The largest healthcare overhaul in decades narrowly won approval in the House on Sunday and is set to become law.
The House gave final passage to the Senate’s healthcare package by a vote of 219 to 212. Now it just awaits President Obama’s signature, which is expected to come Tuesday.
No Republican voted for the bill, and 34 Democrats voted against the legislation which says employers will have to provide affordable insurance to workers or pay a penalty.
Of course the bulk of the legislation won’t take effect until 2014.
Shortly after passage, the House voted 220 to 211 on a companion bill meant to make changes to the Senate bill. The companion bill was needed to gain enough support in the House to pass the larger reform package.
That package of changes is now headed for the Senate, which is expected to take it up later this week.
Assuming the Senate ultimately adopts the companion bill, as it said it would, employers can expect to pay a penalty of up to $3,000 per worker for not providing affordable health insurance.
In addition, most Americans will be required to carry health insurance or pay a fee — maxing out at either $695 per year or 2.5% of a person’s income.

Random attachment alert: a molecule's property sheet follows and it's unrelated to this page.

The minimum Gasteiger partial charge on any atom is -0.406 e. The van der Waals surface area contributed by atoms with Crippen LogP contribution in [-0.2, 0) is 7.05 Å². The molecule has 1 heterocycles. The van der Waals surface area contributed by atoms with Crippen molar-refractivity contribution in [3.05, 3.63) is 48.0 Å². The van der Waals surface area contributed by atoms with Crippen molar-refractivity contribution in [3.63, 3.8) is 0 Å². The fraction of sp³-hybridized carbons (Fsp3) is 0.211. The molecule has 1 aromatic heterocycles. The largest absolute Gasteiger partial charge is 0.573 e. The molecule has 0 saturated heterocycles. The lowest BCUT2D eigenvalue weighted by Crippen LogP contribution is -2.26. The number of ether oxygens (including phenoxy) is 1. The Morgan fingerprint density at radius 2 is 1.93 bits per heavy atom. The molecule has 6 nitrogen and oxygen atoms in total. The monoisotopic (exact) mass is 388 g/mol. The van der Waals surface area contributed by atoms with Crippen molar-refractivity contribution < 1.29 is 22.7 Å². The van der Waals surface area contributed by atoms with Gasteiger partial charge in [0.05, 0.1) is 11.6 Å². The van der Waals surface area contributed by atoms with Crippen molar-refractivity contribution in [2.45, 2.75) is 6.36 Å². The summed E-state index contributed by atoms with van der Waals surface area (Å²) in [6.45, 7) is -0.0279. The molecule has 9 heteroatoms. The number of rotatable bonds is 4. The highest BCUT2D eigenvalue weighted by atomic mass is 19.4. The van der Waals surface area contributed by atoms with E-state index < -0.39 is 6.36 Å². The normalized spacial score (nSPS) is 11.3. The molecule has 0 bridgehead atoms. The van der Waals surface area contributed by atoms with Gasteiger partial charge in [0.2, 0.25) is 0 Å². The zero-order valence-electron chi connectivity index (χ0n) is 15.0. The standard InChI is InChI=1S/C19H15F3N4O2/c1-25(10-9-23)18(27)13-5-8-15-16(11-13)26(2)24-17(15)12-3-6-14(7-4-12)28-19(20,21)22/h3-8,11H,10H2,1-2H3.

To help people afford coverage, subsidies will be given to families making as much as $88,000.
The reform bill would also:
- extend coverage to approximately 32 million Americans (95% would be covered by 2019 compared to the 82% covered today)
- expand Medicaid for the poor
- stop insurance companies from denying coverage to individuals with preexisting health conditions
- eliminate lifetime limits on health coverage, and
- allow children to stay on their parents’ policies until their 26th birthday.
Helping push the Senate’s bill over the top was a last-minute promise by Obama to issue an executive order that no money dispensed under the $940 billion bill would help pay for abortions.
Helping pay for the reform package will be a series tax increases and fees would be levied upon a number of industries — including insurers and drug makers.
In addition, families earning more than $250,000 a year will pay a higher Medicare payroll tax, and high-value insurance plans would be hit with a 40% tax starting in 2018.
We’ll keep you posted on the companion bill’s progress.